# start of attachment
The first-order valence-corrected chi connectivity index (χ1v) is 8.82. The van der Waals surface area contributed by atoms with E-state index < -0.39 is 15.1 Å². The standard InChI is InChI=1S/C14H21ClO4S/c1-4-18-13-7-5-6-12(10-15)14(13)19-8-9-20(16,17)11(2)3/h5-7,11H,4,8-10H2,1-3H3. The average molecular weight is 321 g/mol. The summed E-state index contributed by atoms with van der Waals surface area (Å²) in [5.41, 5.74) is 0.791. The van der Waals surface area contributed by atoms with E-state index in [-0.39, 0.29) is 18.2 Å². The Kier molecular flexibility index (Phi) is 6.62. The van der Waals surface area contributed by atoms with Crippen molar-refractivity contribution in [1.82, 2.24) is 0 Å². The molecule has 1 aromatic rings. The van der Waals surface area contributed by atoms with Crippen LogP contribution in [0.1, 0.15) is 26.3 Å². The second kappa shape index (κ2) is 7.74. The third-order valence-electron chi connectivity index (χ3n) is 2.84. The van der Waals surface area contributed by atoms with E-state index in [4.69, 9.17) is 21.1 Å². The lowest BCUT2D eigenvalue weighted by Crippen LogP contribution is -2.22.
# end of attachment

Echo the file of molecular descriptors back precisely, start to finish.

The first-order valence-corrected chi connectivity index (χ1v) is 8.82. The van der Waals surface area contributed by atoms with E-state index < -0.39 is 15.1 Å². The standard InChI is InChI=1S/C14H21ClO4S/c1-4-18-13-7-5-6-12(10-15)14(13)19-8-9-20(16,17)11(2)3/h5-7,11H,4,8-10H2,1-3H3. The average molecular weight is 321 g/mol. The summed E-state index contributed by atoms with van der Waals surface area (Å²) in [5.41, 5.74) is 0.791. The van der Waals surface area contributed by atoms with E-state index in [-0.39, 0.29) is 18.2 Å². The Kier molecular flexibility index (Phi) is 6.62. The van der Waals surface area contributed by atoms with Crippen molar-refractivity contribution in [1.82, 2.24) is 0 Å². The molecule has 1 aromatic rings. The van der Waals surface area contributed by atoms with Crippen LogP contribution in [0.1, 0.15) is 26.3 Å². The second kappa shape index (κ2) is 7.74. The third-order valence-electron chi connectivity index (χ3n) is 2.84. The van der Waals surface area contributed by atoms with E-state index in [4.69, 9.17) is 21.1 Å². The lowest BCUT2D eigenvalue weighted by Crippen LogP contribution is -2.22.